I am not sure if this is a real problem, but it frightens a little, since in cases of flying between mountains and cliffs you would never know the real distance to the the ground.

Do you see it logical or am I messing?
2017-8-23
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PascalG
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There is no other way to figure out altitude using atmospheric pressure. If you take off from an elevated position and head down hill or beyond a cliff it will be negative. There is no toerh way but that's is useful data anyway.

The only way to know actual altitude over ground woudl be to use an electronic signal which woudl increase weight, complexity and battery life
2017-8-24
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Nemroig
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I am not an expert in aviation or in physics... so please someone correct me if I am wrong:

Is it correct that atmospheric pressure is the same at point A and B?

Accepting that it is correct, the only difference is that at point A we have 5 meters below us, and at point B we have 30 meters, but spark thinks he is at 5 meters.

So, at point B spark will tell us he is at 5 meters high, and if we descend -10 meters then he will say he is at -5.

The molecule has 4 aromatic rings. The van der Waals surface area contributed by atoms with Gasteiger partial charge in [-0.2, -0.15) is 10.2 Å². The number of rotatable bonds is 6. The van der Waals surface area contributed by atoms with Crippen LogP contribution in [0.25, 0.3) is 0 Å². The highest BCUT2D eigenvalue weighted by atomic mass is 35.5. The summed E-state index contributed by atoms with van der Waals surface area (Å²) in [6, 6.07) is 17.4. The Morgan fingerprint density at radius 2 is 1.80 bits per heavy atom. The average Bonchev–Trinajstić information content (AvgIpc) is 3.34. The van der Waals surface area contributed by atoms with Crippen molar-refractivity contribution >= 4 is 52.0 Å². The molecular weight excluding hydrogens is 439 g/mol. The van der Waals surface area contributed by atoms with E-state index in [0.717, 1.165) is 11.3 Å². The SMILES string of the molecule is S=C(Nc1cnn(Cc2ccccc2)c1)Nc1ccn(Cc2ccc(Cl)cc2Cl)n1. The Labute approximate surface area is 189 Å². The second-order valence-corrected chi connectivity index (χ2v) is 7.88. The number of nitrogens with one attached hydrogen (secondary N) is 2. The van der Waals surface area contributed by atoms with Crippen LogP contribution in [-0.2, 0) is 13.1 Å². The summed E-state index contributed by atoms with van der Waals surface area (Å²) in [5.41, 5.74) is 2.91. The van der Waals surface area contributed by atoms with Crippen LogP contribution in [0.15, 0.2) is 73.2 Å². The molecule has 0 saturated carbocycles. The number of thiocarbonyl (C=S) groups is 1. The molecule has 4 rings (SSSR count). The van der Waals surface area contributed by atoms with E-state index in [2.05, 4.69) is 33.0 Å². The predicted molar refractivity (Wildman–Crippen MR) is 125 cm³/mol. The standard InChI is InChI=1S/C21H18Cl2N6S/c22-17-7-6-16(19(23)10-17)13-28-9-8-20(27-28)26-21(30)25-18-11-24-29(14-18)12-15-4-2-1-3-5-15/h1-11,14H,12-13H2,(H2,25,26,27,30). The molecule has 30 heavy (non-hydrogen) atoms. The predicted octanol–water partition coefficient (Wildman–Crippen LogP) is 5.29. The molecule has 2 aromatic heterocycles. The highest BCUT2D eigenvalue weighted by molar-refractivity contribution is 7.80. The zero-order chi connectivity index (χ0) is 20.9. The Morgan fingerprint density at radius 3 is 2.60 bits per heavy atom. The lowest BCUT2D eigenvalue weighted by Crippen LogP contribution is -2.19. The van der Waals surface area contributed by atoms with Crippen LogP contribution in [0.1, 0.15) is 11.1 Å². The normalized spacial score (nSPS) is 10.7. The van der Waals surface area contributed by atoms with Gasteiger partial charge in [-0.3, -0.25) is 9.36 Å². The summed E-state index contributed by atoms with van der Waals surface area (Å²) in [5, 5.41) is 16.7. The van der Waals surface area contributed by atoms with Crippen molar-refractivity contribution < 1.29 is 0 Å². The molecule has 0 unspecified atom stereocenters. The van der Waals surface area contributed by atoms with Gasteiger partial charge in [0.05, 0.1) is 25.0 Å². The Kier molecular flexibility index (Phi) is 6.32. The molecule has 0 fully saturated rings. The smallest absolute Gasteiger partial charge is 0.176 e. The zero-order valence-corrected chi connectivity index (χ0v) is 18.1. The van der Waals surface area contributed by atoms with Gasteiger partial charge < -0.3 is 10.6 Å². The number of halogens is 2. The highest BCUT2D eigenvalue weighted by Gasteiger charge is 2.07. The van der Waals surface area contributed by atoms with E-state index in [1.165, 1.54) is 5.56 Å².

That could explain a negative height on the app, but in my case the AC was hovering at the same height and the indicator gone crazy changing values all the time, undecided.
height_altitude_sample_spark.jpg
2017-8-24
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PascalG
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If you mean a thing the top of the vertical lines, then yes. Barometric pressure will be the same at point A and point B

In airplanes the altimeter is manually set either to current sea level pressure to get altitude above sea level or it can be set to current local airport pressure. If you take off from a runway at an elevation of 3000' and head towards sea level, you altimeter will read negative if you don't reset the altimeter to sea level pressure.

As to why your altitude readings were erratic, it had to be a fault. Either the sensor or a  software glitch

2017-8-24
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Nemroig